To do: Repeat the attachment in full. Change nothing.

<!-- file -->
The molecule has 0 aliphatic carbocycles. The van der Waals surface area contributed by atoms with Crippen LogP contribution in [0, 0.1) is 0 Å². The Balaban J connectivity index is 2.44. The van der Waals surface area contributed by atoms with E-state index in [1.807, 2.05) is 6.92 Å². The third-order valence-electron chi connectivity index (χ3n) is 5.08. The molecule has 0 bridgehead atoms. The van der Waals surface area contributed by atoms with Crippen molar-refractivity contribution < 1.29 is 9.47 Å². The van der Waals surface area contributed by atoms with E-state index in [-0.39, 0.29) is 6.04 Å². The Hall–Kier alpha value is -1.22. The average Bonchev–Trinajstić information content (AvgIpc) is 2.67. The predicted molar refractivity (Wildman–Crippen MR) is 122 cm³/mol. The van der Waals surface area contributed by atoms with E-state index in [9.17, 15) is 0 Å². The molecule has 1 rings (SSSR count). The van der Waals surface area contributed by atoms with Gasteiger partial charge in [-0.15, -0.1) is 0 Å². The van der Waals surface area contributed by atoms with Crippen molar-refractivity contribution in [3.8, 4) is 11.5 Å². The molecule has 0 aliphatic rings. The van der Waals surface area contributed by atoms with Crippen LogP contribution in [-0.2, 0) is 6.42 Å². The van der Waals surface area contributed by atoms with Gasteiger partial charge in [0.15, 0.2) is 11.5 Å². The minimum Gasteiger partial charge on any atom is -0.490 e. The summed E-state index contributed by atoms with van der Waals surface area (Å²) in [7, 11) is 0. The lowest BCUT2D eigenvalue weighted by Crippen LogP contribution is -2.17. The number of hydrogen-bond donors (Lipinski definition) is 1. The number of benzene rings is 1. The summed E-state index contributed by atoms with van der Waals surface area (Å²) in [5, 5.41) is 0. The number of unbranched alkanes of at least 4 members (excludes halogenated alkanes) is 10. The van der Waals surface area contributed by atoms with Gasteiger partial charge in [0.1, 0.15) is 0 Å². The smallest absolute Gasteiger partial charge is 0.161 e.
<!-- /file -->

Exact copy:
The molecule has 0 aliphatic carbocycles. The van der Waals surface area contributed by atoms with Crippen LogP contribution in [0, 0.1) is 0 Å². The Balaban J connectivity index is 2.44. The van der Waals surface area contributed by atoms with E-state index in [1.807, 2.05) is 6.92 Å². The third-order valence-electron chi connectivity index (χ3n) is 5.08. The molecule has 0 bridgehead atoms. The van der Waals surface area contributed by atoms with Crippen molar-refractivity contribution < 1.29 is 9.47 Å². The van der Waals surface area contributed by atoms with E-state index in [-0.39, 0.29) is 6.04 Å². The Hall–Kier alpha value is -1.22. The average Bonchev–Trinajstić information content (AvgIpc) is 2.67. The predicted molar refractivity (Wildman–Crippen MR) is 122 cm³/mol. The van der Waals surface area contributed by atoms with E-state index in [9.17, 15) is 0 Å². The molecule has 1 rings (SSSR count). The van der Waals surface area contributed by atoms with Gasteiger partial charge in [-0.15, -0.1) is 0 Å². The van der Waals surface area contributed by atoms with Crippen molar-refractivity contribution in [3.8, 4) is 11.5 Å². The molecule has 0 aliphatic rings. The van der Waals surface area contributed by atoms with Crippen LogP contribution in [-0.2, 0) is 6.42 Å². The van der Waals surface area contributed by atoms with Gasteiger partial charge in [0.15, 0.2) is 11.5 Å². The minimum Gasteiger partial charge on any atom is -0.490 e. The summed E-state index contributed by atoms with van der Waals surface area (Å²) in [7, 11) is 0. The lowest BCUT2D eigenvalue weighted by Crippen LogP contribution is -2.17. The number of hydrogen-bond donors (Lipinski definition) is 1. The number of benzene rings is 1. The summed E-state index contributed by atoms with van der Waals surface area (Å²) in [5, 5.41) is 0. The number of unbranched alkanes of at least 4 members (excludes halogenated alkanes) is 10. The van der Waals surface area contributed by atoms with Gasteiger partial charge in [0.1, 0.15) is 0 Å². The smallest absolute Gasteiger partial charge is 0.161 e.